Joad’s experiment was no exception. His only innovation, as far as Plummer could see, was that instead of cards he was using photographs. “We’ve improved on the Zener paradigm here,” he said boastfully. “No boring circles, crosses, and wavy lines for us. These targets have real emotional impact.” The photos were of an ocean, a forest, a mountain peak, and a desert; Plummer did not feel emotionally impacted.

It was not the experiments that were astonishing; it was the numbers. Some of the results, when analyzed statistically, revealed odds against chance of one thousand to one, 2,500 to one, 50,000 to one—in one famous case in America, several millions to one. Joad himself had reported a series of experiments with one percipient, a “Ms. Meadow,” who had made something like 23,000 correct guesses on 80,000 trials—3,000 more than would be expected by chance alone. Even this seemed pretty meagre evidence for the existence of telepathy—until you calculated the probability to be 0.000007, or 142,857 to one against chance.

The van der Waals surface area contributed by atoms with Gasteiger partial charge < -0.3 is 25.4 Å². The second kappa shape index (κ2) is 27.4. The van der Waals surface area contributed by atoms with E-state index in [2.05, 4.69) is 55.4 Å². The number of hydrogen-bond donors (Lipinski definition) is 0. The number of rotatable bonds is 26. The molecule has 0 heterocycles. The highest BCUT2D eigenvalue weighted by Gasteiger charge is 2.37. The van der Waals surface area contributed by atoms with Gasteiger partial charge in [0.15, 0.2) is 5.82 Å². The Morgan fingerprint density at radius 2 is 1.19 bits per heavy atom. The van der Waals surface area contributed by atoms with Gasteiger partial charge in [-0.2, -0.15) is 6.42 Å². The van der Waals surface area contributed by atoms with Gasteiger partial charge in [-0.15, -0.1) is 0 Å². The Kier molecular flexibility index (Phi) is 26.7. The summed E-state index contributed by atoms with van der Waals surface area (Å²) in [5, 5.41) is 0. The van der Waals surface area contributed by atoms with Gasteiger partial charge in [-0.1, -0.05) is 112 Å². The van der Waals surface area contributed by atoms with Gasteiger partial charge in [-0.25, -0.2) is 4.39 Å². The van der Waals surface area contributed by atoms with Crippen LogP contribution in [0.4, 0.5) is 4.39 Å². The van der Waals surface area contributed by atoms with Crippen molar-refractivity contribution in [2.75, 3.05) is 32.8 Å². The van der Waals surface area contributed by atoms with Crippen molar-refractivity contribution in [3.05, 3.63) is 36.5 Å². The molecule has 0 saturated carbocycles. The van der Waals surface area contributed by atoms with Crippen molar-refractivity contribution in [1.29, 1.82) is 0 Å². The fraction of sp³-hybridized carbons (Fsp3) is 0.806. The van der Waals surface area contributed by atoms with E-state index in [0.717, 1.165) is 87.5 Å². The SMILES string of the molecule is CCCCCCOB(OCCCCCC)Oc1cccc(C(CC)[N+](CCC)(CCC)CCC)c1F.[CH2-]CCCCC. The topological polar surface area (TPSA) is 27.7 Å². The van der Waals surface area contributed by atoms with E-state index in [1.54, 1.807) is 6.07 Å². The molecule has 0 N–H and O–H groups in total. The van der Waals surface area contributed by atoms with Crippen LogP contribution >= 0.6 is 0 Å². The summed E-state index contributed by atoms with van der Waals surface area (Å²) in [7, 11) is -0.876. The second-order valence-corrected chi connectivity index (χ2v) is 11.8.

Plummer had no gripe with the numbers; he had checked them himself. What he questioned was not the parapsychologists’ math, but their research methods. If their experiments yielded results so contrary to probability, so astronomically unlikely to be due to chance, then Plummer was compelled to conclude that, yes, something other than chance was causing the results. He and Carter Joad were in agreement on this point. Where they parted company was in their belief as to what that “something” was. Joad said ESP, telepathy, clairvoyance. Plummer thought human error the more likely culprit.


“Well, all right,” said Plummer, getting down to business with reluctant relish. “The aperture in the screen, for starters. The experimenter—you—could get a glimpse of the pictures through it—if not directly, perhaps reflected in the sender’s spectacles. Or the pictures themselves—there’s nothing stopping the sender from putting them in any order they fancy, or reordering them at any time. As for the little green light—well, isn’t that a potential channel of communication between the second experimenter and the sender? And the rooms being next door to one another—”